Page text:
COLUMBIA — Snowstorms this winter shuttered schools and businesses, closed roadways and forced residents to leave cars stranded at curbs, along side streets and even in intersections, while city workers scrambled to clear the roads. The Columbia City Council will be handed a bill for those snowstorms Monday night, totaling $227,000.
"Due to the considerable expenses incurred (by the street division of the Public Works Department)... street maintenance and snow removal accounts are over budget, particularly in personnel, fleet maintenance and equipment," according to a memo sent to the council by city staff.
A proposed ordinance, which will be read for the first time at the council meeting Monday, would appropriate money from the general fund to the snow removal and street maintenance accounts to make up for the cost overruns. An amount of $85,000 was requested to cover personnel expenses, and $100,000 was requested to cover fleet maintenance costs.
A snowstorm that rolled into town the morning of Feb. 21 dumped nearly a foot of snow across town and forced MU into a rare campus closure. Students and faculty trying to get home after the 11:58 a.m. closure clogged the roadways, many taking more than an hour for commutes that usually take 10 minutes. Abandoned cars made it more difficult for city trucks to clear the streets.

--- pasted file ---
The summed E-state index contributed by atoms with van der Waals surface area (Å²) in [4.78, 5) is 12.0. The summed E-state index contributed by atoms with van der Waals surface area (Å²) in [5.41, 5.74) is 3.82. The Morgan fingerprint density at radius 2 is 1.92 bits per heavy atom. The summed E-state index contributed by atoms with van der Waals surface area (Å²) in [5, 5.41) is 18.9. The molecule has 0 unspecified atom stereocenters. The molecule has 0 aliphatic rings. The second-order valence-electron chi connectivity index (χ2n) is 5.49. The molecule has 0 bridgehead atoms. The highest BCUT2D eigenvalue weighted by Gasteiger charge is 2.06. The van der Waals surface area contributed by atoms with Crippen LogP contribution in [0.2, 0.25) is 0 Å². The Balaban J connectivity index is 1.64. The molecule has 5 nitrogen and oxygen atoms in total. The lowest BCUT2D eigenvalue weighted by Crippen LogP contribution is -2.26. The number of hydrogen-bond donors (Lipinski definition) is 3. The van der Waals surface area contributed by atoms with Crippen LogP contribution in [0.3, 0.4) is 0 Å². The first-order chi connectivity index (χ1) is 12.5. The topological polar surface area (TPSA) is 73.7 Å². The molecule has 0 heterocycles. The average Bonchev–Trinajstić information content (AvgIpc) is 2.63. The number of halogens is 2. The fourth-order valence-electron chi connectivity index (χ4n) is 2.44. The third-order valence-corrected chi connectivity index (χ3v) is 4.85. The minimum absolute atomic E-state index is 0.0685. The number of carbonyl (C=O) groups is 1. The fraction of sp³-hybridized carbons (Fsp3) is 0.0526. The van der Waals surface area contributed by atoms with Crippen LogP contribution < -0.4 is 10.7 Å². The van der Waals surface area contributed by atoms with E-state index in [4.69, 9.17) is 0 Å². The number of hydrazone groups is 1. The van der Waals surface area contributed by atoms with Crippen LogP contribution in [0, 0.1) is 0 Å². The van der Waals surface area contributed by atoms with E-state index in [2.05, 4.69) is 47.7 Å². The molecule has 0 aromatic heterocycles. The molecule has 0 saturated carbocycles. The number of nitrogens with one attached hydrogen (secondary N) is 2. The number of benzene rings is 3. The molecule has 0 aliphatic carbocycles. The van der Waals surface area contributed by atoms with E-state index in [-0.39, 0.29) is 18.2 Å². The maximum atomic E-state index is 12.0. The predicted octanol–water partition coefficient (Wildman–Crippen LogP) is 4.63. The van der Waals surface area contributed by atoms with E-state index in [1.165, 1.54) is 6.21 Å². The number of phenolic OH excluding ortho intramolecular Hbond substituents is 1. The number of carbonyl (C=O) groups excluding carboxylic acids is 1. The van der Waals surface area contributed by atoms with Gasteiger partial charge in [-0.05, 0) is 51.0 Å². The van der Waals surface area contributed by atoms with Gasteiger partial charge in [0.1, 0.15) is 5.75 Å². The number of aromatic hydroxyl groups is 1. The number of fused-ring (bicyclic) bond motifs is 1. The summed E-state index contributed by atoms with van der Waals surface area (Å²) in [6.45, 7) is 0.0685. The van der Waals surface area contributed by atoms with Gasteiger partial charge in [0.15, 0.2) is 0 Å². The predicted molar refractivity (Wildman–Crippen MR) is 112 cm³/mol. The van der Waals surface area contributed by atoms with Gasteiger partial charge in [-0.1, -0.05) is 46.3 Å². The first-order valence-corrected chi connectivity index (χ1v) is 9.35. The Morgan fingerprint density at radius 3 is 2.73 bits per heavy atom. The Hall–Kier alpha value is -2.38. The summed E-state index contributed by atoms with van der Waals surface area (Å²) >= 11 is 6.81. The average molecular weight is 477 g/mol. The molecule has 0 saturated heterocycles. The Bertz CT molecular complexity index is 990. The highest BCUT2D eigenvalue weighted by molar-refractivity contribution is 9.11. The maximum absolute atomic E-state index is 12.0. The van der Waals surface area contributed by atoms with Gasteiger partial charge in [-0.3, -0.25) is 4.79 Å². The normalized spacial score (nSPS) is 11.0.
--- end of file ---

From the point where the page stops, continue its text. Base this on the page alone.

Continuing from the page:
A second snowstorm struck overnight Feb. 25 and 26, bringing Columbia's total February snowfall to 20.5 inches, according to the National Weather Service. That total was the second largest February snowfall on record, trailing only the totals from the 2011 "Snowpocalypse."
At a May 6 council work session, city staff recommended council expand a pilot program where neighborhoods would be plowed first if they agreed to move cars off the street, add GPS equipment to trucks and plows, contract with a towing service to assist in moving stalled cars and approve funding for a $211,000 wing plow, which would be used on wide and multiple lane roads.
As recently as February 2012, the city council was discussing how to spend surplus snow removal funds, according to a previous Missourian report. Less than average snowfall during the 2012 fiscal year, left the city with $400,000 of unused snow removal money, which was partially returned to the department.